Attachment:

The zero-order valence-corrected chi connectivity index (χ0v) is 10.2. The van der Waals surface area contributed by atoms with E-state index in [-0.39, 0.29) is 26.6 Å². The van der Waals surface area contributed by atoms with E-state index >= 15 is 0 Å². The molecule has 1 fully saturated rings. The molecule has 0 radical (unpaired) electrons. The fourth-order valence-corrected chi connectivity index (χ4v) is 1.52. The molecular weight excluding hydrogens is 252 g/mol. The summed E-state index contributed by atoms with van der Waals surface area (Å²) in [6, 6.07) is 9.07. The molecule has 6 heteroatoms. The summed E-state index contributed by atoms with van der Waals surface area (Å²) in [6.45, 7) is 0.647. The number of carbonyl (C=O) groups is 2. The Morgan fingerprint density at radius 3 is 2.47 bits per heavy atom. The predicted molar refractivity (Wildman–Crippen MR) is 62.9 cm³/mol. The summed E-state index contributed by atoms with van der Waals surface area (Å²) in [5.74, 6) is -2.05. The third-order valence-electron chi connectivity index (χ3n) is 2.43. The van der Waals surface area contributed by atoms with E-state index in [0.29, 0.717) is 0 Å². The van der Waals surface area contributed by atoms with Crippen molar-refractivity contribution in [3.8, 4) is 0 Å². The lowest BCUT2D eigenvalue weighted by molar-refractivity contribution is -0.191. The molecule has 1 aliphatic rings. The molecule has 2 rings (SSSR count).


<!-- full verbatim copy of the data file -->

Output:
The zero-order valence-corrected chi connectivity index (χ0v) is 10.2. The van der Waals surface area contributed by atoms with E-state index in [-0.39, 0.29) is 26.6 Å². The van der Waals surface area contributed by atoms with E-state index >= 15 is 0 Å². The molecule has 1 fully saturated rings. The molecule has 0 radical (unpaired) electrons. The fourth-order valence-corrected chi connectivity index (χ4v) is 1.52. The molecular weight excluding hydrogens is 252 g/mol. The summed E-state index contributed by atoms with van der Waals surface area (Å²) in [6, 6.07) is 9.07. The molecule has 6 heteroatoms. The summed E-state index contributed by atoms with van der Waals surface area (Å²) in [6.45, 7) is 0.647. The number of carbonyl (C=O) groups is 2. The Morgan fingerprint density at radius 3 is 2.47 bits per heavy atom. The predicted molar refractivity (Wildman–Crippen MR) is 62.9 cm³/mol. The summed E-state index contributed by atoms with van der Waals surface area (Å²) in [5.74, 6) is -2.05. The third-order valence-electron chi connectivity index (χ3n) is 2.43. The van der Waals surface area contributed by atoms with E-state index in [0.29, 0.717) is 0 Å². The van der Waals surface area contributed by atoms with Crippen molar-refractivity contribution in [3.8, 4) is 0 Å². The lowest BCUT2D eigenvalue weighted by molar-refractivity contribution is -0.191. The molecule has 1 aliphatic rings. The molecule has 2 rings (SSSR count).